First-time buyers, who are a big part of 2014’s mortgage boom, are slowly “disappearing” by the droves in the capital’s mortgage market.
The Council of Mortgage Lenders issued a new report claiming that the number of young couples, families, and professionals applying for a home loan on the Greater London area has dropped for the first-time from October to December of last year.
Figures showed that 12,000 loans with a value of £2.9 billion were taken out in that period.
This may seem a huge number for regular folks right us, but compared to the performance of home loans in the months before October to December these figures are already lower, according to bankers.
Peter Rollings, managing director of the London-based estate agent, Marsh & Parsons revealed in an interview that the low number of first-time buyer mortgage applications and approvals was a direct result of the mortgage market review (MMR), which was introduced on April 2014.
He added in an interview that when people started looking at the big picture impact of the MMR and thought about whether they can really afford the loans even when regulators introduce stricter requirements again, they all backed away from acquiring mortgages for now.
Despite the slowdown, Rollings is still optimistic that many first-time buyers will return to the mortgage market after the they’ve gotten accustomed to new stamp duty rates. Stamp duties were modified earlier this year, so buyers of the sub £1.5m market are still preoccupied at the moment, he claims.
Other bankers, however, are less optimistic with their outlook for mortgage transactions in the capital.
Paul Pavlides a buying agent from Prime Purchase said in an interview that the upcoming election and stamp duty changes have greatly slowed down the volume of first-time buyer mortgages in the capital.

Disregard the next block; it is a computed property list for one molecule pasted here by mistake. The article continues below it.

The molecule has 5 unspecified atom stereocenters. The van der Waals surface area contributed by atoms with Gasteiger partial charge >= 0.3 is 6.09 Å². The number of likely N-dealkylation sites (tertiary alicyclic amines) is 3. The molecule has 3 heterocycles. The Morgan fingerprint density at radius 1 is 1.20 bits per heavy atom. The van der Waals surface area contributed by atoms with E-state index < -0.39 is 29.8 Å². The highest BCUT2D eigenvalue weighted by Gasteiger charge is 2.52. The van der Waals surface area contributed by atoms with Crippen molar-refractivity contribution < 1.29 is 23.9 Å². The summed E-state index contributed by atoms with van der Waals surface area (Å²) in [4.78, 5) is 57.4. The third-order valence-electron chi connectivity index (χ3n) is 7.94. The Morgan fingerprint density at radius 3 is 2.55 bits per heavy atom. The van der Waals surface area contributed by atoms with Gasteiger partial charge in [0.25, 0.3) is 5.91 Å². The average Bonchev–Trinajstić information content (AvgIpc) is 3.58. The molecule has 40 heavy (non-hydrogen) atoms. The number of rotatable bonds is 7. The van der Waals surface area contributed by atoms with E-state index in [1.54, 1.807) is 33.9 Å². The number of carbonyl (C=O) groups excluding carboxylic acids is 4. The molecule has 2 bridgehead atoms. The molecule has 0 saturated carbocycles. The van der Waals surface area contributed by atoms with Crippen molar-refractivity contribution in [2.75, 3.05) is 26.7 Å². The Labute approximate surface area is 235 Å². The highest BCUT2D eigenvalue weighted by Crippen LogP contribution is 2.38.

He said that there is too much uncertainty in the market as a whole, so they are not expecting any growth in London values this year.
The bottom line of this news for me is that first home buyers are feeling choked with the strict requirements for lending imposed under the MMR.
You may agree with me or not, but the truth is, odds are stacked against many first-time homebuyers at the moment. The cost of almost everything from utilities to house prices have risen steadily in the past couple of years, but wages remain the same.
In this situation, young people, who make up the bulk of first-time homebuyers in the UK, are unable to save up for a property deposit on a mortgage. And we all know that when you don’t have the right deposit, lenders won’t approve your application.
To make matters worse, not only do first-time buyers need a high deposit fee, they now need a boat load of qualifications (under the MMR) to meet before the lenders could finally approve the application. So even those buyers who manage to come up with the required deposit, still don’t have a sure shot of getting a mortgage.
Given the current market, it has become more challenging for first-time buyers to apply for home loans. However, I don’t think it’s an impossible ordeal. I know of a couple who pitched in financially to help their kid (the ‘kid’ is 24 btw – which hints at my age) buy a home. So for as long as you’re willing to explore other options, buying a house is still doable for first-time homebuyers.